In 1974, Ernő Rubik built the first Rubik’s cube not as a toy, but as a tool to model three-dimensional movement. The colors were to designate that movement, and only afterward did he discover it was also a puzzle.
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After creating the cube, he explained, he was faced with a second challenge: how to solve it. At the time, he had no idea if his cube could even be put back into place, let alone how fast — and it took him a full month to solve his own puzzle. It was fiendishly difficult “to find your way back, or to find your target — just to solve it as a combinatorical problem,” he said. “And I was without any background for that, because I was the first who tried.”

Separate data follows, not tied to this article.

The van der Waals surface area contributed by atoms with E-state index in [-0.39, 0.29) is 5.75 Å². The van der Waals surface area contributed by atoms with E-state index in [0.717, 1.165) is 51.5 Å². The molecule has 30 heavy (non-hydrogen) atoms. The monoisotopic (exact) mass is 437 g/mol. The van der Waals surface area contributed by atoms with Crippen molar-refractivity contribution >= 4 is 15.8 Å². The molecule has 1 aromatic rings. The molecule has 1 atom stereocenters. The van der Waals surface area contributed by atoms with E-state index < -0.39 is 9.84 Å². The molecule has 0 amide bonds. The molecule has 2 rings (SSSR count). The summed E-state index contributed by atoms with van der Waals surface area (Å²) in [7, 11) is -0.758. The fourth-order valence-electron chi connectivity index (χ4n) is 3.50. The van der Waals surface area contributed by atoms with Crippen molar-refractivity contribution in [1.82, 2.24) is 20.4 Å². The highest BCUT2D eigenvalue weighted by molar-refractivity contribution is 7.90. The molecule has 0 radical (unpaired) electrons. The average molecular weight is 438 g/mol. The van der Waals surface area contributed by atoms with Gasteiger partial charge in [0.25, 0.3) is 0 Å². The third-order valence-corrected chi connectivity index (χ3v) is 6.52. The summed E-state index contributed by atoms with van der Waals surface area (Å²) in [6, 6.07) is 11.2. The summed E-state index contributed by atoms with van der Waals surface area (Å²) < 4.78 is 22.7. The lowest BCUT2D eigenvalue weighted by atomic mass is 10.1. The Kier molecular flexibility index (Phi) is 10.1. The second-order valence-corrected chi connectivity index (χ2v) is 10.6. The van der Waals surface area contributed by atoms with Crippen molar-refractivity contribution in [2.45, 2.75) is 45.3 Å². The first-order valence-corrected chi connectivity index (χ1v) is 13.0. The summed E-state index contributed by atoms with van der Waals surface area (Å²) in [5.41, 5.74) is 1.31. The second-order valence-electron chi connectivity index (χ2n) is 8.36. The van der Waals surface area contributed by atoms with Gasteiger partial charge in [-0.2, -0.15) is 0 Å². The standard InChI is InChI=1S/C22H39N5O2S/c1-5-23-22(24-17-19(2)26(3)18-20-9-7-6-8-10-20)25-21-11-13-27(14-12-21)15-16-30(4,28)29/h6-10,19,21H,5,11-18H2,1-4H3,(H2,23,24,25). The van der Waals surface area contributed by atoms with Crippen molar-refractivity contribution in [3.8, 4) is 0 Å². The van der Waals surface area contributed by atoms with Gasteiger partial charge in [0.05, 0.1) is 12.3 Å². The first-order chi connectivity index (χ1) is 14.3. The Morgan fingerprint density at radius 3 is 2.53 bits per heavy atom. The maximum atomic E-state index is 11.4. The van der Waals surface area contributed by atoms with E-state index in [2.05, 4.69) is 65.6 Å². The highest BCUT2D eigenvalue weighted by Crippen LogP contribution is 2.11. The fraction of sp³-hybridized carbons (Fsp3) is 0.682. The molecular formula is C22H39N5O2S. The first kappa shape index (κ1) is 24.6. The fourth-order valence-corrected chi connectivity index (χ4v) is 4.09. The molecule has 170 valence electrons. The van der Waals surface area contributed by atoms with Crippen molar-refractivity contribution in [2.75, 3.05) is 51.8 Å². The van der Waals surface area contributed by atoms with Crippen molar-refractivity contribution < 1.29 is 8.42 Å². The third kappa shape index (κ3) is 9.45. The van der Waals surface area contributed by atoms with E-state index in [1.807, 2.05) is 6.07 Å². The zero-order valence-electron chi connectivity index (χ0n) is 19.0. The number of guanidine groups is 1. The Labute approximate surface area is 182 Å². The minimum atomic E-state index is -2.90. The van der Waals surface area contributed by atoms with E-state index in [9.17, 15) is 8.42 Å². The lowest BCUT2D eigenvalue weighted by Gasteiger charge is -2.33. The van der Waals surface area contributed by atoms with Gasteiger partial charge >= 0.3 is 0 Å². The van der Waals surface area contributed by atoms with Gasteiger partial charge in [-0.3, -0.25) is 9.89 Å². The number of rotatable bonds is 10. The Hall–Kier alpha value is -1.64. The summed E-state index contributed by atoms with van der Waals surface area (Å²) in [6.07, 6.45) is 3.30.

The popularity of the puzzle surprised Rubik, and so did its longevity. He assumed it would only be interesting to those with science or engineering backgrounds. Yet here we are 46 years later, and Rubik’s cubes still sell like hotcakes. Rubik’s new book, Cubed: The Puzzle of Us All, is not so much about the cube itself, but about how people all over the world took it to heart. Read what the book holds and see a video interview with Rubik at Undark. -via Digg
(Image credit: Steren Giannini)